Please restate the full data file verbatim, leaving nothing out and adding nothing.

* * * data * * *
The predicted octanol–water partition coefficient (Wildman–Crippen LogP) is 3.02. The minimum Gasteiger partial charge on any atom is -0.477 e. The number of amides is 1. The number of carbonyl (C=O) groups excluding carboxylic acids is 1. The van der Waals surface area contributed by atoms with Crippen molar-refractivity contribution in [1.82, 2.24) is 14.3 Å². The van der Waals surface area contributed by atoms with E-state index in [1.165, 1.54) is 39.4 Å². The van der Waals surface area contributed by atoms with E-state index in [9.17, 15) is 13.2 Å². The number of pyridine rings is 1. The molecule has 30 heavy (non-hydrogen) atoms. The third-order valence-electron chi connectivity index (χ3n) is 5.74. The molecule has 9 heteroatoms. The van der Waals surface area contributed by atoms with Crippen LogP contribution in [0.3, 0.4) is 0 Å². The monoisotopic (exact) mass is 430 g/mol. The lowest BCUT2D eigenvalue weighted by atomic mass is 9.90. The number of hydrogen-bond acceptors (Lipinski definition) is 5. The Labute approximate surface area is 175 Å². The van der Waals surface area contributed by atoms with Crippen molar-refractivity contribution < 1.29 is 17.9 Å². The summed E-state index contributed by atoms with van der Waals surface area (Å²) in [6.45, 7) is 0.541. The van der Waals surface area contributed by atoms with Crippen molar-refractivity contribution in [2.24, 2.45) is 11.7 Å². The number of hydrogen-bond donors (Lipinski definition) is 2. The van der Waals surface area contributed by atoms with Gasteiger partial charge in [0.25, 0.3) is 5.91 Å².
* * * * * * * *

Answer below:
The predicted octanol–water partition coefficient (Wildman–Crippen LogP) is 3.02. The minimum Gasteiger partial charge on any atom is -0.477 e. The number of amides is 1. The number of carbonyl (C=O) groups excluding carboxylic acids is 1. The van der Waals surface area contributed by atoms with Crippen molar-refractivity contribution in [1.82, 2.24) is 14.3 Å². The van der Waals surface area contributed by atoms with E-state index in [1.165, 1.54) is 39.4 Å². The van der Waals surface area contributed by atoms with E-state index in [9.17, 15) is 13.2 Å². The number of pyridine rings is 1. The molecule has 30 heavy (non-hydrogen) atoms. The third-order valence-electron chi connectivity index (χ3n) is 5.74. The molecule has 9 heteroatoms. The van der Waals surface area contributed by atoms with Crippen LogP contribution in [0.3, 0.4) is 0 Å². The monoisotopic (exact) mass is 430 g/mol. The lowest BCUT2D eigenvalue weighted by atomic mass is 9.90. The number of hydrogen-bond acceptors (Lipinski definition) is 5. The Labute approximate surface area is 175 Å². The van der Waals surface area contributed by atoms with Crippen molar-refractivity contribution < 1.29 is 17.9 Å². The summed E-state index contributed by atoms with van der Waals surface area (Å²) in [6.45, 7) is 0.541. The van der Waals surface area contributed by atoms with Crippen molar-refractivity contribution in [2.24, 2.45) is 11.7 Å². The number of hydrogen-bond donors (Lipinski definition) is 2. The van der Waals surface area contributed by atoms with Gasteiger partial charge in [0.25, 0.3) is 5.91 Å².